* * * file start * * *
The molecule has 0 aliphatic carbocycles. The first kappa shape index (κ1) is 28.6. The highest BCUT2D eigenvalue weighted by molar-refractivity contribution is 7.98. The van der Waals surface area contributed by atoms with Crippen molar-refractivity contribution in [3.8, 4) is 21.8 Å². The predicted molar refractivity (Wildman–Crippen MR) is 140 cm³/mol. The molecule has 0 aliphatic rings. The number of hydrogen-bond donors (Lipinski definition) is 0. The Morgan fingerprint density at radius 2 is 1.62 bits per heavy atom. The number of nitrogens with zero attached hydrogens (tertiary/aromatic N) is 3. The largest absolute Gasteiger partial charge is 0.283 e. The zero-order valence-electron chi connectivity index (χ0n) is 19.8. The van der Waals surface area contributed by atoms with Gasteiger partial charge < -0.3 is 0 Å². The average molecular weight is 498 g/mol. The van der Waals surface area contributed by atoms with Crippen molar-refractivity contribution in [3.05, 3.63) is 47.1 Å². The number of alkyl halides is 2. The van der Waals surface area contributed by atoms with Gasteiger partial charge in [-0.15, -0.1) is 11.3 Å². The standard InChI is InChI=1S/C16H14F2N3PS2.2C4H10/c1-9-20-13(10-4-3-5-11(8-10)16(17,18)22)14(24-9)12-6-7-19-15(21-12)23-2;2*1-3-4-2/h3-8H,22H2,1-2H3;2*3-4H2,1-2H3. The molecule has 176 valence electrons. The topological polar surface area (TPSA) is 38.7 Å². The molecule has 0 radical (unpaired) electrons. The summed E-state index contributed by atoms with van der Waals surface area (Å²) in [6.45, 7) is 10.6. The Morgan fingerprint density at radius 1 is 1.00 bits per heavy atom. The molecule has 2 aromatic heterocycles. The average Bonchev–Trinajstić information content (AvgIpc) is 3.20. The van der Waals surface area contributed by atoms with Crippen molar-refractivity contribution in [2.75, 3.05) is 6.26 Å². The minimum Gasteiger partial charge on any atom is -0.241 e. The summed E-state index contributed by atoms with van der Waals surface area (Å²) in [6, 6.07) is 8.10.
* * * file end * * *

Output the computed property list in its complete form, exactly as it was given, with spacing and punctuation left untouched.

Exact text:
The molecule has 0 aliphatic carbocycles. The first kappa shape index (κ1) is 28.6. The highest BCUT2D eigenvalue weighted by molar-refractivity contribution is 7.98. The van der Waals surface area contributed by atoms with Crippen molar-refractivity contribution in [3.8, 4) is 21.8 Å². The predicted molar refractivity (Wildman–Crippen MR) is 140 cm³/mol. The molecule has 0 aliphatic rings. The number of hydrogen-bond donors (Lipinski definition) is 0. The Morgan fingerprint density at radius 2 is 1.62 bits per heavy atom. The number of nitrogens with zero attached hydrogens (tertiary/aromatic N) is 3. The largest absolute Gasteiger partial charge is 0.283 e. The zero-order valence-electron chi connectivity index (χ0n) is 19.8. The van der Waals surface area contributed by atoms with Gasteiger partial charge < -0.3 is 0 Å². The average molecular weight is 498 g/mol. The van der Waals surface area contributed by atoms with Crippen molar-refractivity contribution in [3.05, 3.63) is 47.1 Å². The number of alkyl halides is 2. The van der Waals surface area contributed by atoms with Gasteiger partial charge in [-0.15, -0.1) is 11.3 Å². The standard InChI is InChI=1S/C16H14F2N3PS2.2C4H10/c1-9-20-13(10-4-3-5-11(8-10)16(17,18)22)14(24-9)12-6-7-19-15(21-12)23-2;2*1-3-4-2/h3-8H,22H2,1-2H3;2*3-4H2,1-2H3. The molecule has 176 valence electrons. The topological polar surface area (TPSA) is 38.7 Å². The molecule has 0 radical (unpaired) electrons. The summed E-state index contributed by atoms with van der Waals surface area (Å²) in [6.45, 7) is 10.6. The Morgan fingerprint density at radius 1 is 1.00 bits per heavy atom. The molecule has 2 aromatic heterocycles. The average Bonchev–Trinajstić information content (AvgIpc) is 3.20. The van der Waals surface area contributed by atoms with Crippen molar-refractivity contribution in [2.75, 3.05) is 6.26 Å². The minimum Gasteiger partial charge on any atom is -0.241 e. The summed E-state index contributed by atoms with van der Waals surface area (Å²) in [6, 6.07) is 8.10.